If you can’t place all your stones, the rest of your turn is skipped. That’s where a cycle would happen, if it could - near the end of the game when players are removing more stones than they’re adding.
By the way, I am a part of some groups which are running leagues/tournaments/casual games of toroidal Go on the Variant Go Server, and wondered whether it’s possible to add some sort of sound or countdown + visual indicator to notify when one is low on time?
(for example with less than 20 or 30 seconds remaining).
(I’ve been in games in which players have timed out 3 times now, as there is no notification or sound prior to running out, so if one is reading deeply, it’s very easy not to notice the clock. )
It’s not exactly like endgame is a well defined concept, it’s kind of just roughly when most groups are alive, and the size of the moves being played is getting roughly below a certain point etc. It’s kind of fuzzy as opposed to say “the endgame always starts at turn 120” etc.
It sounds more strange to me to try to change the rules to fill in a couple of dame or other niche things
The endgame does not have to be well-defined, as I was not suggesting a rule depending on a definition of it. Only having to play a keima if possible (rather than always) would just start to make much difference at the stage of boundary plays.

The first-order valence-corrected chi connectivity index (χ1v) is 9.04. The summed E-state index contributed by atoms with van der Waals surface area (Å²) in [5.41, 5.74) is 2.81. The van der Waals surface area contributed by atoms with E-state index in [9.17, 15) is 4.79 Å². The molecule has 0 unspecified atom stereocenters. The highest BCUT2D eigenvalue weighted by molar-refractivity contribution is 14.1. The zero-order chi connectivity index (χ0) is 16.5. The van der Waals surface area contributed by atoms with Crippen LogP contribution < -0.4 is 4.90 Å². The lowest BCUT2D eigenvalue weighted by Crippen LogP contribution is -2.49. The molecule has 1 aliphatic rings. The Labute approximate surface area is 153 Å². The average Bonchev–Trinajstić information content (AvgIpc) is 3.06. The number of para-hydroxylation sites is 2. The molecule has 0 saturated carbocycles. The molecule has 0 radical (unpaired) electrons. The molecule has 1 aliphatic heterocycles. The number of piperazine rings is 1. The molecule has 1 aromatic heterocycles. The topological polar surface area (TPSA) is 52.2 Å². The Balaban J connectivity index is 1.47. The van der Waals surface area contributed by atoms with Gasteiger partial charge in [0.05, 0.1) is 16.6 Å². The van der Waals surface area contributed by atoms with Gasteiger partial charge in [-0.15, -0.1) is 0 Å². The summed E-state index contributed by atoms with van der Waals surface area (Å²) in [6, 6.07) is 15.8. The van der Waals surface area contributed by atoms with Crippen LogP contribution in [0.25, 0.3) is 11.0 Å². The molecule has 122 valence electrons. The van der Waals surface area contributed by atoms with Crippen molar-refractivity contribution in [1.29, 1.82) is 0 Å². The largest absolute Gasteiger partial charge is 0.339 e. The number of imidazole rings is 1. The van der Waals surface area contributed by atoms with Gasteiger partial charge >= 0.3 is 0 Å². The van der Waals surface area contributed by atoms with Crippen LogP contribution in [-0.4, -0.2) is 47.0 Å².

As I suggested, it is a question of how many new problems you want to take on at once. I quite like the incremental approach; you may prefer throwing in at the deep end (this brings back memories of learning to swim, which was happily not that traumatic!). I like the idea that my intuitions about the boundaries would not need too much adjustment.
I think that does make sense. I could see both options leading to interesting and enjoyable variants. The first option may introduce new “pathological” problems for the scoring phase, but that could be interesting in its own way.
So I take it that you would prefer option 2 then, correct? ( The second placement is skipped)
Or maybe a third option?